Kobe Bryant: Not Your Typical Knee Injury

Written by admin on January 28, 2014 – 1:11 pm -

As a result of his most recent bite from the injury bug, NBA superstar Kobe Bryant is expected to miss six weeks after sustaining a lateral tibial plateau fracture on December 19th. If you’ve never heard of this type of injury, you are not alone. Tibial plateau fractures are not among the most common injuries in sport.

The tibia is the shinbone that runs the length of the lower leg and is part of both the ankle joint and the knee joint. The tibial plateau is the top of the bone that flares out and widens to create a weight-bearing “seat.” There are two portions, one on the inner (medial) portion of the knee and one on the outside (lateral) aspect. There are many different types of tibial plateau fractures, but the main differentiating factor that determines treatment is the alignment of the fragments. In a displaced fracture, the bone is broken in two or more places and the edges are not lined up properly.

The most common mechanisms of injury are hyperextension of the knee and direct contact (say from a helmet in football, or in a car accident involving a pedestrian which has given this injury the nickname of “bumper fracture”). Replays of Kobe’s incident confirm his to be a non-contact injury. He plants and hyperextends on the soon-to-be-injured leg, which then buckles.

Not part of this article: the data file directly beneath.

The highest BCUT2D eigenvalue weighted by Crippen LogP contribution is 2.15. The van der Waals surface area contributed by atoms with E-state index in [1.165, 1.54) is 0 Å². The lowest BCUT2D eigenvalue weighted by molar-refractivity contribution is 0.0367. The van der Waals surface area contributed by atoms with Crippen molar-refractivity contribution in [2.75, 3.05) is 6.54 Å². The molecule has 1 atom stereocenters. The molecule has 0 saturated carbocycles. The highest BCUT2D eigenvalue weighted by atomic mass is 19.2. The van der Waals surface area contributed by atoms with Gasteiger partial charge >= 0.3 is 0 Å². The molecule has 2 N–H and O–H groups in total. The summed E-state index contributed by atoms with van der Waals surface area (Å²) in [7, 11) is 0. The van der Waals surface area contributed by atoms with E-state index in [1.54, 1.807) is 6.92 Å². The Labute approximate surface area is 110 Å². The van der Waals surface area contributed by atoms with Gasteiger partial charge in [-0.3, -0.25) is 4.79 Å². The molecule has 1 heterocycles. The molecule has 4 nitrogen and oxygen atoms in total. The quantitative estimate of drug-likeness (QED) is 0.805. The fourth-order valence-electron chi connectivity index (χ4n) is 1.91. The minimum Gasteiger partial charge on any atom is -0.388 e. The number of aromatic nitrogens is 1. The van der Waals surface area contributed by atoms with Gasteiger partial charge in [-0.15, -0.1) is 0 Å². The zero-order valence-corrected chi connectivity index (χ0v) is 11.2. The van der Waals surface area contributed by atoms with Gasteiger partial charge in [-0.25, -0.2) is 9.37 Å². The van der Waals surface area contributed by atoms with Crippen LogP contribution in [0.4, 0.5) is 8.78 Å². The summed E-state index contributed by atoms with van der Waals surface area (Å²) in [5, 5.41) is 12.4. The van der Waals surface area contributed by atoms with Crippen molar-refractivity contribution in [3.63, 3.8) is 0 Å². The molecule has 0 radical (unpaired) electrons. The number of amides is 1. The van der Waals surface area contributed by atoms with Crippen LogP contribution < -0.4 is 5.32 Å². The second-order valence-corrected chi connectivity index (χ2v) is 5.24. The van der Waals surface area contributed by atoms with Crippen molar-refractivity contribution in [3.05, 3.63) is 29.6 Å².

The injury results when the femur and tibia come into forceful contact with one, sometimes resulting in a bone bruise or, as in this case, a fracture. Tibial plateau fractures often result in acute swelling, stiffness, deformity, and inability to bear weight on the extremity. X-rays, CT scans, or MRI are used to diagnose this injury.

Often, the treatment for this type of injury is a surgical procedure which brings the edges of the fracture into close approximation and uses surgical screws and plates to hold them in place; a procedure known as open reduction and internal fixation. Smaller fractures that are not displaced often respond to conservative treatment of immobilization and non-weight-bearing on the affected leg. Kobe’s fracture is believed to be relatively minor and so his recovery spectrum is 6 weeks. More severe or complex injuries (such as those with vascular or nerve damage) or larger fractures require much longer recovery. In addition, tibial plateau fractures are often associated with injuries to the meniscus or ligaments in the knee. These associated injuries require additional treatments and rehabilitation. Fortunately for Kobe and the Lakers, this injury is (by all reports) relatively mild and with a majority of the regular season still ahead, Kobe has a chance to return and contribute meaningfully to the Lakers’ season.

Dr. Mark Galland is a Board Certified Orthopaedic Surgeon and adjunct Clinical Professor, specializing in sports medicine, practicing in Wake Forest and Raleigh. He serves as team physician and Orthopaedic consultant to the Carolina Mudcats, High-A Affiliate of the Cleveland Indians of Major League Baseball, as well as several area high schools and colleges. Dr. Galland can be reached at (919) 562-9410 or by visiting www.orthonc.com or www.drmarkgalland.com, or on twitter @drmarkgalland.

Alex Vitek is a nationally Certified, state Licensed Athletic Trainer and post-graduate Resident in training at The Galland Orthopaedics and Sports Medicine Athletic Training Residency– a 12 month immersional program allowing ATCs to maintain and hone clinical skills while developing those talents necessary to be effective in the clinical setting as an ATC/physician extender. Find out more at www.atcfellowship.com

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